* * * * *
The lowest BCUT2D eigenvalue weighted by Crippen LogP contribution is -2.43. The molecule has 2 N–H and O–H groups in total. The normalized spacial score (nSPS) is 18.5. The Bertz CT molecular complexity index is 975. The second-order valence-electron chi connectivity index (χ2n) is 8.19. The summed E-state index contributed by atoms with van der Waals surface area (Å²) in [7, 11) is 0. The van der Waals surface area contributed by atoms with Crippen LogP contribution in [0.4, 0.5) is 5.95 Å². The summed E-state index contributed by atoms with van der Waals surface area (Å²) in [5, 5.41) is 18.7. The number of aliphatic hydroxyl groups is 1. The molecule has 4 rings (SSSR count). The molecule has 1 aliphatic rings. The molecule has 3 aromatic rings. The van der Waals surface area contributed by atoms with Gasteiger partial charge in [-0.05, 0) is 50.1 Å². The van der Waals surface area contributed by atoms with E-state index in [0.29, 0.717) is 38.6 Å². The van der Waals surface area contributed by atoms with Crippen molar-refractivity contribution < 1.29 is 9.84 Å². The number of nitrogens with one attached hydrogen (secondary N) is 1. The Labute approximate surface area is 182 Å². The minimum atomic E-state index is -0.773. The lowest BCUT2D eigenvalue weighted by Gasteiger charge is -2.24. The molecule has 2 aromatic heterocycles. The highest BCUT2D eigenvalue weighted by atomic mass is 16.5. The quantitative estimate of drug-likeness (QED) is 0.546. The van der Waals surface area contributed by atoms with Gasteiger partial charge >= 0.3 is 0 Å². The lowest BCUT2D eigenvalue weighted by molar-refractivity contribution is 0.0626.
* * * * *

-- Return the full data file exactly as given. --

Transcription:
The lowest BCUT2D eigenvalue weighted by Crippen LogP contribution is -2.43. The molecule has 2 N–H and O–H groups in total. The normalized spacial score (nSPS) is 18.5. The Bertz CT molecular complexity index is 975. The second-order valence-electron chi connectivity index (χ2n) is 8.19. The summed E-state index contributed by atoms with van der Waals surface area (Å²) in [7, 11) is 0. The van der Waals surface area contributed by atoms with Crippen LogP contribution in [0.4, 0.5) is 5.95 Å². The summed E-state index contributed by atoms with van der Waals surface area (Å²) in [5, 5.41) is 18.7. The number of aliphatic hydroxyl groups is 1. The molecule has 4 rings (SSSR count). The molecule has 1 aliphatic rings. The molecule has 3 aromatic rings. The van der Waals surface area contributed by atoms with Gasteiger partial charge in [-0.05, 0) is 50.1 Å². The van der Waals surface area contributed by atoms with E-state index in [0.29, 0.717) is 38.6 Å². The van der Waals surface area contributed by atoms with Crippen molar-refractivity contribution < 1.29 is 9.84 Å². The number of nitrogens with one attached hydrogen (secondary N) is 1. The Labute approximate surface area is 182 Å². The minimum atomic E-state index is -0.773. The lowest BCUT2D eigenvalue weighted by Gasteiger charge is -2.24. The molecule has 2 aromatic heterocycles. The highest BCUT2D eigenvalue weighted by atomic mass is 16.5. The quantitative estimate of drug-likeness (QED) is 0.546. The van der Waals surface area contributed by atoms with Gasteiger partial charge >= 0.3 is 0 Å². The lowest BCUT2D eigenvalue weighted by molar-refractivity contribution is 0.0626.